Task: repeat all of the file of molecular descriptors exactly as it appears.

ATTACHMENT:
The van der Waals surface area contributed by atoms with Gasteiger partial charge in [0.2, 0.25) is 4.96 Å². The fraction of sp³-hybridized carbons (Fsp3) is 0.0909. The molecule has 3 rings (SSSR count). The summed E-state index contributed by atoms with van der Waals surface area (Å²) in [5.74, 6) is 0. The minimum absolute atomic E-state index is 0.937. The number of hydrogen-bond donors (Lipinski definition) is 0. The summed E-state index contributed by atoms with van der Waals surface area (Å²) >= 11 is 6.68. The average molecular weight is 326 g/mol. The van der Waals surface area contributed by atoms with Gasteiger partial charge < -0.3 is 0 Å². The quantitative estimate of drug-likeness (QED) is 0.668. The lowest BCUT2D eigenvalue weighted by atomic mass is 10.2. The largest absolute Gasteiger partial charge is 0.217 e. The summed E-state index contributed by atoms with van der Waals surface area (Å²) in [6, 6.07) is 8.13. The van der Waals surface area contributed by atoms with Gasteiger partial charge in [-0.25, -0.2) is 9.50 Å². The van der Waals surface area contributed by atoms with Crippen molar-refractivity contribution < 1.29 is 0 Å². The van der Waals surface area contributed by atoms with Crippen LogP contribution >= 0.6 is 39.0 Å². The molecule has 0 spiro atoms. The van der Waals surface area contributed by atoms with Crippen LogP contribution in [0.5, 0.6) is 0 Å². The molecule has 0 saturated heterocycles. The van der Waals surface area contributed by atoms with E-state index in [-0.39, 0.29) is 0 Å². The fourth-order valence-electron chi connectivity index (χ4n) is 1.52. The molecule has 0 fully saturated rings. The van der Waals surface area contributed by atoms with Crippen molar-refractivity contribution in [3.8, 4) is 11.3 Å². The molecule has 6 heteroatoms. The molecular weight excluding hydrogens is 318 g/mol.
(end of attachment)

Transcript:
The van der Waals surface area contributed by atoms with Gasteiger partial charge in [0.2, 0.25) is 4.96 Å². The fraction of sp³-hybridized carbons (Fsp3) is 0.0909. The molecule has 3 rings (SSSR count). The summed E-state index contributed by atoms with van der Waals surface area (Å²) in [5.74, 6) is 0. The minimum absolute atomic E-state index is 0.937. The number of hydrogen-bond donors (Lipinski definition) is 0. The summed E-state index contributed by atoms with van der Waals surface area (Å²) >= 11 is 6.68. The average molecular weight is 326 g/mol. The van der Waals surface area contributed by atoms with Gasteiger partial charge < -0.3 is 0 Å². The quantitative estimate of drug-likeness (QED) is 0.668. The lowest BCUT2D eigenvalue weighted by atomic mass is 10.2. The largest absolute Gasteiger partial charge is 0.217 e. The summed E-state index contributed by atoms with van der Waals surface area (Å²) in [6, 6.07) is 8.13. The van der Waals surface area contributed by atoms with Gasteiger partial charge in [-0.25, -0.2) is 9.50 Å². The van der Waals surface area contributed by atoms with Crippen molar-refractivity contribution < 1.29 is 0 Å². The van der Waals surface area contributed by atoms with Crippen LogP contribution >= 0.6 is 39.0 Å². The molecule has 0 spiro atoms. The van der Waals surface area contributed by atoms with Crippen LogP contribution in [0.5, 0.6) is 0 Å². The molecule has 0 saturated heterocycles. The van der Waals surface area contributed by atoms with E-state index in [-0.39, 0.29) is 0 Å². The fourth-order valence-electron chi connectivity index (χ4n) is 1.52. The molecule has 0 fully saturated rings. The van der Waals surface area contributed by atoms with Crippen molar-refractivity contribution in [3.8, 4) is 11.3 Å². The molecule has 6 heteroatoms. The molecular weight excluding hydrogens is 318 g/mol.